There’s been no shortage of news for the past ten years about drones. Drones have become synonymous with the face of war in the 21st century. Hailed for their ability to keep the American warfighter out of harm’s way, understandable, and criticized for the unfeelingness that those same war fighters have towards their targets, also understandable, when you learn that drone kills of humans are often referred to as ‘bug splats.’ Whatever your stance on the matter, you’ll find opposition to it.
It seems, as has been the case throughout many a war and troubled time, that it is the artists who are, in fact, trying to usher in a world that’s more peaceful and humane. All artists, from musicians, to graffiti artists like Banksy, and photographers, often highlight what is wrong with the world, in an effort to fix it. They often see from a different angle, and their creativity is the means of communicating peace.
There’s a project titled #notabugsplat, whose aim is to bring attention to drone operators and their superiors, and the world public, that their kills are people and often innocent, and that life should never be referred to as a ‘bug splat.’ They have released an aerial photograph of a huge poster spread in a field that shows a girl who is a victim of drone attacks. The child lives, but now without parents and siblings, due to their being killed in American drone attacks. They are not alone. It’s estimated that over 400 innocent people have been killed by drones and almost 200 of those, children.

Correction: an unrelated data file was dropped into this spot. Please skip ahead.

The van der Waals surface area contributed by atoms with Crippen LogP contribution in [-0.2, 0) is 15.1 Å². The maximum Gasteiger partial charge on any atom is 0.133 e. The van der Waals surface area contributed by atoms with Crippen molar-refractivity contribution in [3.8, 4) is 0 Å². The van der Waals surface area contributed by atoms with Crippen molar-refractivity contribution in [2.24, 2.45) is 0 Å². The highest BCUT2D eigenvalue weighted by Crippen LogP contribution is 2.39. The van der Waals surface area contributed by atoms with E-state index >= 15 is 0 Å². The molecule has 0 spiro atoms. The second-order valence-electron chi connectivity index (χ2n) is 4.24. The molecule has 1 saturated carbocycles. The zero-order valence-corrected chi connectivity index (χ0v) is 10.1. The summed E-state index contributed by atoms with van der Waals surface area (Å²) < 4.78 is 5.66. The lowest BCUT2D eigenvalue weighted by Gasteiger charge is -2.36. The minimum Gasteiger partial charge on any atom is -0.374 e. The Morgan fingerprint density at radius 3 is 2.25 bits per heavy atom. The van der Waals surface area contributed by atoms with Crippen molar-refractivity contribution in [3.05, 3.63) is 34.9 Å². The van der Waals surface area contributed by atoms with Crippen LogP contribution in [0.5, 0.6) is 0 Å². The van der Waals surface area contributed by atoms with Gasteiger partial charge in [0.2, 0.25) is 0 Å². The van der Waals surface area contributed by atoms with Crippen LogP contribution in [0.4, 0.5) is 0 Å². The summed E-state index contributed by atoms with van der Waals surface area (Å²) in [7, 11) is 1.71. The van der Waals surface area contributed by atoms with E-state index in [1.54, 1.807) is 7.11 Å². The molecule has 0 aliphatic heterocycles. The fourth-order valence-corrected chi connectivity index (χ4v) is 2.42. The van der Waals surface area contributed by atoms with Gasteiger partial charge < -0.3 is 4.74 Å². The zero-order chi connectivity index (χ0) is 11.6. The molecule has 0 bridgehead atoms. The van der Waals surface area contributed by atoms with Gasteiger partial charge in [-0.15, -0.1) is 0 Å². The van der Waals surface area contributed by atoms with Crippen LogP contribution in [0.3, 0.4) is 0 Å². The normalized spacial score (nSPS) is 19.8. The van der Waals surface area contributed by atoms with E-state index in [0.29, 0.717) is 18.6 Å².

It should be noted here that there are a handful of drone operators who have left their jobs and gone public with harrowing stories. They’ve expressed how their involvement in such incidents, and the lack of emotion felt in killing other people from the other side of the planet.
I’ve personally spent a little time with one. He, like some others, felt there should be a requirement for operators to actually have a full dossier on the people they killed, and view the results of their actions, and the suffering brought on by them. They are compassionate people. Some. And I can only imagine that something like this, a photography project with high hopes, will bring more emotion to remote killing. It’ll also help, hopefully, a younger generation of photographers to see their work can have more meaning than could be achieved through a selfie.
Source and Images via: Gizmodo